So...it begins again: the daily hawking and harrassment of all my friends, colleagues and acquaintances via Facebook, Twitter and email to pledge to this latest worthy campaign. The opening of the campaign page on Kickstarter to see where we're at and the disappointment as it slogs through sluggish slowness or elation when it begins to pick up momentum. And that wonderful, joyful feeling in the center of my chest when people pledge, which signifies not just a dollar amount (which in and of itself is important and the goal and all that) but something even bigger and more significant: this person believes and supports what I'm doing as an artist and human being.
Kickstarter is an interesting and fabulous animal - it works something like this, in the case of artists: you (or your group) creates an online fundraising campaign for a particular project. You must have a goal in mind, and there is a deadline. If you do not reach your goal by the deadline, you don't get ANY of the money. This is great, actually - it raises the stakes and creates a sense of urgency. And the beauty, for would-be backers is that you can pretty much donate any amount of money you want to, as little as a BUCK, or as much as you want. I, personally, am pretty strapped for cash at the moment, barely have two sticks to rub together, but somehow, have still been able to back projects in a small way...I like to call it "microphilanthropy".
Also, it works through word-of-mouth, via social media, email, newsletters and your actual MOUTH! The more people involved, the more people there are to get the word out, and if their people tell people and those people tell people...well, you get the idea. It has the potential to be very wide-reaching, and it can spread like wildfire when the momentum hits.
In running a Kickstarter, however, you have to be a little mindful. More than one per year and people get Kickstarter burnout. Didn't you just ask me for money for that other thing? My first two were two years apart. I worry now that my 2nd and third are not far apart enough, and perhaps my people are all experiencing the aforementioned burnout, despite the fact that it's for a completely different theatre company.
(On a side note (and this is MY blog, so I can rant if I want to), I always find it interesting that most extended family members are always right there when it comes to shelling out $$ for wedding gifts, or a child's birthday or what not, but when it comes to something like this, it's like crickets. It's more the principle of the thing, really, since I'm not the greatest when it comes to sending out gifts/thank you's etc - mostly has to do with being broke. I tried the handmade gift thing for awhile, but am never sure if those are appreciated, though they actually take more time, thought and effort than going to the store and plunking down a credit card. But whatever. I'm fairly certain that even if I was someone who sent out cards and presents to everyone's birthdays and weddings, these Kickstarters would still be overlooked by most of my family. It's just my weird art thing I do. They don't understand that each project is actually like one of my children, because that's just ABSURD. How could art be as important to someone as a CHILD or getting MARRIED for heaven's sake? Anyway. Rant over.)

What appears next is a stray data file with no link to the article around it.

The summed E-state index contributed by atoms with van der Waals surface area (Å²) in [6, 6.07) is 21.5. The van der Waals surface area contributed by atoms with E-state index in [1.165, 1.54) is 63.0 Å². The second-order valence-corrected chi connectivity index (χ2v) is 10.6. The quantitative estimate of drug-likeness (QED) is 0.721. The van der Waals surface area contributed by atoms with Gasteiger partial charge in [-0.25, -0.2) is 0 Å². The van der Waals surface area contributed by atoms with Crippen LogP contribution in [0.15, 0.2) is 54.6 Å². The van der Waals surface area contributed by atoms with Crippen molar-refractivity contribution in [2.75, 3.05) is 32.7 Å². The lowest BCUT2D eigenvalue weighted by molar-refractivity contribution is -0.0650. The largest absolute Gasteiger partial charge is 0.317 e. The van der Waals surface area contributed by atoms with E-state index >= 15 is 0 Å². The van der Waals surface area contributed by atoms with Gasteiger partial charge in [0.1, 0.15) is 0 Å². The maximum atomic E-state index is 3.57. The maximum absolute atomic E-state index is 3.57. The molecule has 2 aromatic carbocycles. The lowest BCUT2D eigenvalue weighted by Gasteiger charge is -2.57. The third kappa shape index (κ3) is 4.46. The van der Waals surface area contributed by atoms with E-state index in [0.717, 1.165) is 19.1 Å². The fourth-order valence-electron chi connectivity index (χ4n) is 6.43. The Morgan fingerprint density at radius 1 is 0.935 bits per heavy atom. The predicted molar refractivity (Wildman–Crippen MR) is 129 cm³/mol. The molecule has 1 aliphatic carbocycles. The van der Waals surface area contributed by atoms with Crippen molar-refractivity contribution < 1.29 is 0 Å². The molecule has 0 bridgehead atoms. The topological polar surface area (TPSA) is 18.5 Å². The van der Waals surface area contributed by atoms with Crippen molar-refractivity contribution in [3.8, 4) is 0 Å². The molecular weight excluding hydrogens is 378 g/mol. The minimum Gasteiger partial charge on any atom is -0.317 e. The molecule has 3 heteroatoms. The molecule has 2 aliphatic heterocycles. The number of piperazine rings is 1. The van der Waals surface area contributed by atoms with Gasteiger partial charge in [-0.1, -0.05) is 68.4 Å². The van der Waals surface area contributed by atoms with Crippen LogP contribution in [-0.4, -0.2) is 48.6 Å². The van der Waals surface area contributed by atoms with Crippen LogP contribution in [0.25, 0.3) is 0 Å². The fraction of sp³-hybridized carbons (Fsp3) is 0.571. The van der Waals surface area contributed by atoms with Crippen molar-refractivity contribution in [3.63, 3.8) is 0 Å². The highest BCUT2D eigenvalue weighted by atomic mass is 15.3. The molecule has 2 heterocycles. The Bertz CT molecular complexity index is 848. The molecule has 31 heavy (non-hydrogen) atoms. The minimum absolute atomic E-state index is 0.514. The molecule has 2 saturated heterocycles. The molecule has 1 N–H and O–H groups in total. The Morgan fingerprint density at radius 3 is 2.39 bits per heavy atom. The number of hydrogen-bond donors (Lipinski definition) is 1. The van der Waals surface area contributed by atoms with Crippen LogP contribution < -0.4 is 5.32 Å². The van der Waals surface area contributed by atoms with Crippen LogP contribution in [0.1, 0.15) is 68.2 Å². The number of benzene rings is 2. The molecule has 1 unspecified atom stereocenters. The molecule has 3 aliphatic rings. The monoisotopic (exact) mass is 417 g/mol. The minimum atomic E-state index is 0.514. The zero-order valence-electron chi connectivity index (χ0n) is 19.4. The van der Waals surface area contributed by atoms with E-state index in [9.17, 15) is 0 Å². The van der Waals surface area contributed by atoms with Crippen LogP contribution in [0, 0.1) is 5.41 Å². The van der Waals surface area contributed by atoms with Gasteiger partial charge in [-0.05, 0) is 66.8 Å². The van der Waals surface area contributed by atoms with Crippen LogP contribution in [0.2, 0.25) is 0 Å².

This is the third campaign I've been directly involved with promoting. The first one, for Stings Like Acid by New Amerikan Theatre (of which I was one of the writers/produers) was an amazing, eye-opening experience that garnered us several hundred dollars beyond our original goal. The 2nd, for the Double XX Festival at Stone Soup Theatre started out similarly, had tremendous momentum behind it...and then I got fired over it - mostly due to a difference of opinion about how it was to be used (BAD, EVIL Carolynne for wanting to give each of the productions a little $$). Since a number of my personal friends had backed the project, many of them pulled their money after this occurred, and I saw the campaign lose momentum. It floundered and floundered...and then got "rescued" in the final week.
So now I'm helping run a campaign for eSe Teatro for the upcoming Oedipus El Rey at ACT's Eulalie Scanduzzi space in December. It started somewhat sluggishly, but now is beginning to build a little steam. The first few days were a little disappointing, and I felt personally responsible, but I guess this particular rollercoaster just started out with a straight and only slightly curvy track instead of a scary, upwards climb. It's only the beginning...
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Day to day thoughts, rants and mental detritus.